What Do You Mean Air Can Pass But Noise Cannot!
In our previous article, we talked about an acoustic metamaterial, which has noise-cancelling properties and was developed by Boston University researchers in the United States (See: No More Noise?).
If you remember, the striking property of this metamaterial is that despite it being so thin, 52mm, not only does it have the ability to block 94% of low-frequency sound (460 Hz) but it also allows air to pass freely. This material’s main drawback is the narrow frequency bandwidth at which sound is absorbed.
So, what do low-mid-high frequency and narrow-broadband actually mean? Scientifically speaking, sounds below 500 Hz may be defined as low-frequency, those in the range of 500-2000 Hz as medium-frequency, and sounds above 2000 Hz as high-frequency. Let’s take a look at the terms from the standpoint of the sounds produced by musical instruments. Sounds produced by a guitar correspond to approximately 80 Hz – 630 Hz, which makes it a low frequency and relatively wide-bandwidth instrument. On the other hand, a piano can be described as a broadband instrument that is effective at low, mid, and high frequencies, as it produces sounds in the range of about 28 Hz – 4100 Hz. A good example of a narrowband high-frequency sound is that of one’s fingernails scraping down a classroom blackboard.
Returning to the main point, the metamaterial presented by the Boston University researchers only works in the narrow bandwidth. However, the options for this metamaterial appear to have increased. Broadband acoustic ventilation barrier designs come from the research group of Dongxing Mao and Yong Li, professors at the Institute of Acoustics, Tongji University in China. As a result of the studies carried out by the researchers in 2020 and 2021, respectively, the metamaterial can block 90% of the incoming sound in the medium frequency range (900-1418 Hz) with only 50 mm thickness, and 90% of the sound in the middle frequency range (650-2000 Hz) with only 53 mm thickness.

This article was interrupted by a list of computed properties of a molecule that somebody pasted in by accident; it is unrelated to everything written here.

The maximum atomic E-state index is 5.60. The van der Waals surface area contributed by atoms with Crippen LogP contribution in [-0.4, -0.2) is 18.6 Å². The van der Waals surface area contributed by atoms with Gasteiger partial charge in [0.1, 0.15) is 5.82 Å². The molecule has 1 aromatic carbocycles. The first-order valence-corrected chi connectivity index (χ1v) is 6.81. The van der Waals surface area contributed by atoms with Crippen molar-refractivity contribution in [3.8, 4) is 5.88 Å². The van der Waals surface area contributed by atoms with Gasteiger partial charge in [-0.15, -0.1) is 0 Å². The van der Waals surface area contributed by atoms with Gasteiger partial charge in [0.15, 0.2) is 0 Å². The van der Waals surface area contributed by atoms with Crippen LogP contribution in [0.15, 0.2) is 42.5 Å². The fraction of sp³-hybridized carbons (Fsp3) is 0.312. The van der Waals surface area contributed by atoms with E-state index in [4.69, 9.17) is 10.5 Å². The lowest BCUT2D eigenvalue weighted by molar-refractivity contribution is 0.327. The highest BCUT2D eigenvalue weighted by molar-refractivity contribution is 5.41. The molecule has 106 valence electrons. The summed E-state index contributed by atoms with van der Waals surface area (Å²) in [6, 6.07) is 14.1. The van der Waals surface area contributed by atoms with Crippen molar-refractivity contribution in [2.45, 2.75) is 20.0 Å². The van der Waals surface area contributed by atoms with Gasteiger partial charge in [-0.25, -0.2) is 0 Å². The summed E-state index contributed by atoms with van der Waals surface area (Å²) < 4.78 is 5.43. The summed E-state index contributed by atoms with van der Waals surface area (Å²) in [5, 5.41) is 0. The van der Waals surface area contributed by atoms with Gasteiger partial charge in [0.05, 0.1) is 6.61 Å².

So, what distinguishes these acoustic ventilation barriers from conventional noise barriers?
As it is commonly known, noise barriers are one of the most effective methods for preventing noise. Conventional noise barriers block the flow of air between indoor and outdoor while preventing noise. Therefore, these kinds of materials fail to satisfy natural ventilation, but having said that, air permeability is expected in addition to the prevention of noise in some specific situations.
For example, considering the increasing environmental noise pollution in today’s cities, it may be inevitable that outside noise enters green buildings, which use natural ventilation. That’s exactly the point, the air-permeable metamaterials, that have already been mentioned in this article, developmentally succeed the use of traditional materials due to more effective ventilation properties. Because of their ability of efficient air permeability and broadband sound insulation, acoustic ventilation barriers look like a promising area for solving noise problems in many fields, such as green buildings, HVAC (Heating, Ventilating, and Air Conditioning) systems, etc. However, in parallel with these developments, architects and engineers should watch closely the use of metamaterials, which work quite differently from traditional materials, as these may be part of innovative building designs.
- 1. http://physics.tongji.edu.cn/Web/Show/1389
- 2. http://physics.tongji.edu.cn/Web/Show/1126
- 3. https://onlinelibrary.wiley.com/doi/pdf/10.1002/9781119164746.app2
- 4. Ruizhi Dong, Dongxing Mao, Xu Wang, and Yong Li, Phys. Rev. Applied 15, 024044 – Published 18 February 2021
- 5. Man Sun, Xinsheng Fang, Dongxing Mao, Xu Wang, and Yong Li,Phys. Rev. Applied 13, 044028 – Published 10 April 2020
- 6. Reza Ghaffarivardavagh, Jacob Nikolajczyk, Stephan Anderson, and Xin Zhang, Phys. Rev. B 99, 024302 – Published 4 January 2019